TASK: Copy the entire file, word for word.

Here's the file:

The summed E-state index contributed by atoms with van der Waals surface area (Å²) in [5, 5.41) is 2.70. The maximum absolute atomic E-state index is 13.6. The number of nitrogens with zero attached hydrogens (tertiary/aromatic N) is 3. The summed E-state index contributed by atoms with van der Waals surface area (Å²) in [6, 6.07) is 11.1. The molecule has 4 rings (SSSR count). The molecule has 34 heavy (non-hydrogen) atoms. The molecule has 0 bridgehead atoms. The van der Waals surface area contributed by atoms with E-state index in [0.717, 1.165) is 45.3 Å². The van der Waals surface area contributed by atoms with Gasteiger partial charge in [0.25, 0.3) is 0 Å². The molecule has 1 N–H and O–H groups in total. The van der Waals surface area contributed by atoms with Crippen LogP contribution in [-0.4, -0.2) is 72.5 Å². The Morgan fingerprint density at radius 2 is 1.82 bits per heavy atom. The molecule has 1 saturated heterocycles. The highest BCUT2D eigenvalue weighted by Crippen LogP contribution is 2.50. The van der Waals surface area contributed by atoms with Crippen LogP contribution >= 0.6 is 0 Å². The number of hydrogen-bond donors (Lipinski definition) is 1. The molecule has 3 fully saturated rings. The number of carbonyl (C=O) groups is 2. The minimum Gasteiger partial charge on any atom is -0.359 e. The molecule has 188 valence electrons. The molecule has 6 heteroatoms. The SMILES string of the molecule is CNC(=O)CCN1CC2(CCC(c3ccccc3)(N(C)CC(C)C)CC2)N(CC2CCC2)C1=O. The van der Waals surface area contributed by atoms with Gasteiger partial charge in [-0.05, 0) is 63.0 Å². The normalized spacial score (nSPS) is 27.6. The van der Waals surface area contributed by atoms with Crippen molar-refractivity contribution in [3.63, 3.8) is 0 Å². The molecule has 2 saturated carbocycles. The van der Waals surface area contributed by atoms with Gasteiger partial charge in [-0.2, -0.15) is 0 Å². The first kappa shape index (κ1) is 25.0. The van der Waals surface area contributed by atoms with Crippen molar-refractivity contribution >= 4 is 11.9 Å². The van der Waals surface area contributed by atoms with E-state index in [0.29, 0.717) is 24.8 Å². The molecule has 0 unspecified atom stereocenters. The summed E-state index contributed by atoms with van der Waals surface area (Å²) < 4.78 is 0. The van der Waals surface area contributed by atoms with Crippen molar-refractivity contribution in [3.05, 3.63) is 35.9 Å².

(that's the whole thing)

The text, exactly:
The summed E-state index contributed by atoms with van der Waals surface area (Å²) in [5, 5.41) is 2.70. The maximum absolute atomic E-state index is 13.6. The number of nitrogens with zero attached hydrogens (tertiary/aromatic N) is 3. The summed E-state index contributed by atoms with van der Waals surface area (Å²) in [6, 6.07) is 11.1. The molecule has 4 rings (SSSR count). The molecule has 34 heavy (non-hydrogen) atoms. The molecule has 0 bridgehead atoms. The van der Waals surface area contributed by atoms with E-state index in [0.717, 1.165) is 45.3 Å². The van der Waals surface area contributed by atoms with Gasteiger partial charge in [0.25, 0.3) is 0 Å². The molecule has 1 N–H and O–H groups in total. The van der Waals surface area contributed by atoms with Crippen LogP contribution in [-0.4, -0.2) is 72.5 Å². The Morgan fingerprint density at radius 2 is 1.82 bits per heavy atom. The molecule has 1 saturated heterocycles. The highest BCUT2D eigenvalue weighted by Crippen LogP contribution is 2.50. The van der Waals surface area contributed by atoms with Crippen LogP contribution >= 0.6 is 0 Å². The number of hydrogen-bond donors (Lipinski definition) is 1. The molecule has 3 fully saturated rings. The number of carbonyl (C=O) groups is 2. The minimum Gasteiger partial charge on any atom is -0.359 e. The molecule has 188 valence electrons. The molecule has 6 heteroatoms. The SMILES string of the molecule is CNC(=O)CCN1CC2(CCC(c3ccccc3)(N(C)CC(C)C)CC2)N(CC2CCC2)C1=O. The van der Waals surface area contributed by atoms with Gasteiger partial charge in [-0.05, 0) is 63.0 Å². The normalized spacial score (nSPS) is 27.6. The van der Waals surface area contributed by atoms with Crippen molar-refractivity contribution in [3.63, 3.8) is 0 Å². The molecule has 2 saturated carbocycles. The van der Waals surface area contributed by atoms with Gasteiger partial charge in [-0.2, -0.15) is 0 Å². The first kappa shape index (κ1) is 25.0. The van der Waals surface area contributed by atoms with Crippen molar-refractivity contribution >= 4 is 11.9 Å². The van der Waals surface area contributed by atoms with E-state index in [0.29, 0.717) is 24.8 Å². The molecule has 0 unspecified atom stereocenters. The summed E-state index contributed by atoms with van der Waals surface area (Å²) < 4.78 is 0. The van der Waals surface area contributed by atoms with Crippen molar-refractivity contribution in [3.05, 3.63) is 35.9 Å².